The Children So Many Have Forgotten


September 26, 1991|By GEORGE F. WILL

WASHINGTON. — Washington -- The judge, told why Linda Marrero's parents chained her to the radiator in their Bronx apartment, reduced the charge. Besides, Linda, 15, says her parents were acting in her best interests. She is an ''at risk'' child. And how.

The New York Times details the long trek through the social services labyrinth that convinced Linda's parents her problems ''were not going to be solved through government.'' In the two years since she dropped out of sixth grade she had taken to

disappearing into the New York nights where gunfire resonates. She was gone days, then weeks, doing drugs, returning battered. In July, when drug dealers returned her at gunpoint, demanding money, her parents chained her.

The most important point about Linda is how lucky she is. She has a father at home, and a mother who told him to go buy ''a chain and two locks.'' Imagine how it is for single mothers when the siren of the street calls, particularly to male children.

In 1960, 5 percent of American births were illegitimate (such ''judgmental'' language had not yet fallen from favor). In 1988, 26 percent were, including 63 percent of black babies. This behavioral change is the main reason almost one-third of all children are paupers at some point before they are 18.

In 1965, Pat Moynihan wrote:

''From the wild Irish slums of the 19th century Eastern seaboard, to the riot-torn suburbs of Los Angeles, there is one unmistakable lesson in American history: A community that allows a large number of young men to grow up in broken families, dominated by women, never acquiring any stable relationship to male authority, never acquiring any rational expectations about the future -- that community asks for and gets chaos.''

Mr. Moynihan's anticipation of today's urban chaos was written when some dry data were signaling a dangerous disjunction. The welfare of children was no longer varying directly with the labor market.

Before then, when unemployment declined, so did new welfare cases. But suddenly dependency was an independent variable, increasing irrespective of the economy's performance. As Lawrence Mead of New York University says:

''The inequalities that stem from the workplace are now trivial in comparison to those stemming from family structure. What matters for success is not whether your father was rich or poor but whether you had a father at all.''

Last February, Sen. Moynihan wrote a passage for a Democratic report about children being the largest portion of America's poor. He wrote: ''All this is new. This circumstance did not exist during the New Deal era, half-a-century ago. It did not exist during the era of the Great Society, a quarter-century ago.''

Some Democratic staffers ''corrected'' what they assumed was an error, so Mr. Moynihan's passage read: ''This circumstance was not as recognized during the New Deal, a half-century ago, nor during the era of the Great Society.''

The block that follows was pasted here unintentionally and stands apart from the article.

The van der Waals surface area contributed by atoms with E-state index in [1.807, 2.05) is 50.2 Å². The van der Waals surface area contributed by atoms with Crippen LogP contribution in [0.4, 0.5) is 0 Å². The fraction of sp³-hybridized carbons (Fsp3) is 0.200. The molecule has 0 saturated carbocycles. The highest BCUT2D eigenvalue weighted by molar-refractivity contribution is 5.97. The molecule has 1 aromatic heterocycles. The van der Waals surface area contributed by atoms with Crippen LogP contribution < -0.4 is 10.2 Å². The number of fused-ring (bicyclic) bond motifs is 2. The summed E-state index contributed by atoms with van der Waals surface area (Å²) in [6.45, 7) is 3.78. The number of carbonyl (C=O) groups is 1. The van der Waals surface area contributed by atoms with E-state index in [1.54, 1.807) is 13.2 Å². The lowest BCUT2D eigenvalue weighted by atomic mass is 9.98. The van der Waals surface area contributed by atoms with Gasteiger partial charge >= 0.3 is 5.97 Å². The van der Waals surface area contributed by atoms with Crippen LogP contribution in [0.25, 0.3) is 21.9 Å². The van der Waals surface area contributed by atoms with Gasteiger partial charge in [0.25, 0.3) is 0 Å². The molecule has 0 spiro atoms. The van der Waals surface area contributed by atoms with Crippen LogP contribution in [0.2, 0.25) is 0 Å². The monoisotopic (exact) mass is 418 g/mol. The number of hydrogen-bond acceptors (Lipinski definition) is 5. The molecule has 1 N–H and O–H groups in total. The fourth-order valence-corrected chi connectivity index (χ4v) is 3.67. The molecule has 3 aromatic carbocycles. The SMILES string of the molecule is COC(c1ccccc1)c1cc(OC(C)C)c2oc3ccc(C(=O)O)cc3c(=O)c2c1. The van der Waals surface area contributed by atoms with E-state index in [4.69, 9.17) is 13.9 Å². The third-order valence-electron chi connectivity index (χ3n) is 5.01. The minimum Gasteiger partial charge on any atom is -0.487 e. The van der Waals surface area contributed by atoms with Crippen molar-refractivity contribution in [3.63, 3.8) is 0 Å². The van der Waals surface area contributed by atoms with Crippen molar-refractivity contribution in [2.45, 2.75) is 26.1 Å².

Such flinching from the fact that the problem is radically new is, Mr. Moynihan says, ''becoming the liberal orthodoxy.'' It is a way of clinging to this comforting assumption: Macro-economic conditions, which government can influence, can improve the conditions of poor people. That is decreasingly true for the millions whose life chances are spoiled by family structure.

This crisis has come upon us at a time when, and partly because, children are a direct concern to only a minority of adults. This, too, is new.

A century ago only 20 percent of U.S. households had no children under 18. Today 65 percent are. So only a minority of adults, a minority of adult incomes, are involved on behalf of children. Government policy reflects the fact that children now are a minority interest.

We know precious little about how government policy can get a purchase on the problem of ''behavioral poverty'' -- poverty rooted in habits and character traits. The challenge, to which government is now at most marginally relevant, is to stimulate what Professor Chester Finn of Vanderbilt University calls ''social capital accumulation.''

By social capital Mr. Finn means the morals, mores, habits and norms that are the lessons from billions of human experiences over thousands of years. Many pertain to families and parenting.

As Mr. Finn says, we need to teach and preach and be as censorious about these things as we are about smoking, cholesterol, recycling aluminum cans, experimenting on animals and saying rude things on campuses. For starters, people must come to believe that if they are going to have children, they have an obligation to care about them as fiercely as Linda Marrero's parents care about her.

George F. Will is a syndicated columnist.

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